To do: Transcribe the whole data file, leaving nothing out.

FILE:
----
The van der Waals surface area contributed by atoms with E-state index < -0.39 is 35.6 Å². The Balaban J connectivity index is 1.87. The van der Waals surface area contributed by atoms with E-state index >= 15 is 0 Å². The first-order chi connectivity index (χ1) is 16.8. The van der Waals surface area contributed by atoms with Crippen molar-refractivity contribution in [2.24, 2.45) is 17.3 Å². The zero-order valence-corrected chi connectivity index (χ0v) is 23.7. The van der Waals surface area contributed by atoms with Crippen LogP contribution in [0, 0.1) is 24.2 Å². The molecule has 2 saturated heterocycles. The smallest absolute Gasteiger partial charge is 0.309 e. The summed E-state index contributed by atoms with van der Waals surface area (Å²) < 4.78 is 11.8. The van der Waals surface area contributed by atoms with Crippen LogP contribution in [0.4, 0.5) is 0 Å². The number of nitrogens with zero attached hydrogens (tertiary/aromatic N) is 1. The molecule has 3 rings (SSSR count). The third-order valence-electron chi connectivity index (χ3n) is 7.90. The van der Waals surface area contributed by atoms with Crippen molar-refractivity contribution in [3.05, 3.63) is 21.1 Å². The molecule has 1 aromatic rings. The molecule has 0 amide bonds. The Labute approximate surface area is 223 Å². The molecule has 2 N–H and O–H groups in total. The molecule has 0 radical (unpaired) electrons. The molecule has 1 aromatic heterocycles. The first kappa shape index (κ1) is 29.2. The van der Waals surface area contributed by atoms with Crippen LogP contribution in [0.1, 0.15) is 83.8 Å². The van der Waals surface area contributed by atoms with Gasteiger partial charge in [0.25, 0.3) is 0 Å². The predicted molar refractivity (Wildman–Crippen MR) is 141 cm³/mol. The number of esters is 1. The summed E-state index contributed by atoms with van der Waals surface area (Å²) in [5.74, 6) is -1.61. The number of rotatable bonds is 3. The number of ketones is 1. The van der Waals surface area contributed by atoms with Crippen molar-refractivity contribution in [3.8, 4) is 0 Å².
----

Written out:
The van der Waals surface area contributed by atoms with E-state index < -0.39 is 35.6 Å². The Balaban J connectivity index is 1.87. The van der Waals surface area contributed by atoms with E-state index >= 15 is 0 Å². The first-order chi connectivity index (χ1) is 16.8. The van der Waals surface area contributed by atoms with Crippen molar-refractivity contribution in [2.24, 2.45) is 17.3 Å². The zero-order valence-corrected chi connectivity index (χ0v) is 23.7. The van der Waals surface area contributed by atoms with Crippen LogP contribution in [0, 0.1) is 24.2 Å². The molecule has 2 saturated heterocycles. The smallest absolute Gasteiger partial charge is 0.309 e. The summed E-state index contributed by atoms with van der Waals surface area (Å²) < 4.78 is 11.8. The van der Waals surface area contributed by atoms with Crippen LogP contribution in [0.4, 0.5) is 0 Å². The number of nitrogens with zero attached hydrogens (tertiary/aromatic N) is 1. The molecule has 3 rings (SSSR count). The third-order valence-electron chi connectivity index (χ3n) is 7.90. The van der Waals surface area contributed by atoms with Crippen molar-refractivity contribution in [3.05, 3.63) is 21.1 Å². The molecule has 1 aromatic rings. The molecule has 0 amide bonds. The Labute approximate surface area is 223 Å². The molecule has 2 N–H and O–H groups in total. The molecule has 0 radical (unpaired) electrons. The molecule has 1 aromatic heterocycles. The first kappa shape index (κ1) is 29.2. The van der Waals surface area contributed by atoms with Crippen LogP contribution in [0.1, 0.15) is 83.8 Å². The van der Waals surface area contributed by atoms with Gasteiger partial charge in [0.25, 0.3) is 0 Å². The predicted molar refractivity (Wildman–Crippen MR) is 141 cm³/mol. The number of esters is 1. The summed E-state index contributed by atoms with van der Waals surface area (Å²) in [5.74, 6) is -1.61. The number of rotatable bonds is 3. The number of ketones is 1. The van der Waals surface area contributed by atoms with Crippen molar-refractivity contribution in [3.8, 4) is 0 Å².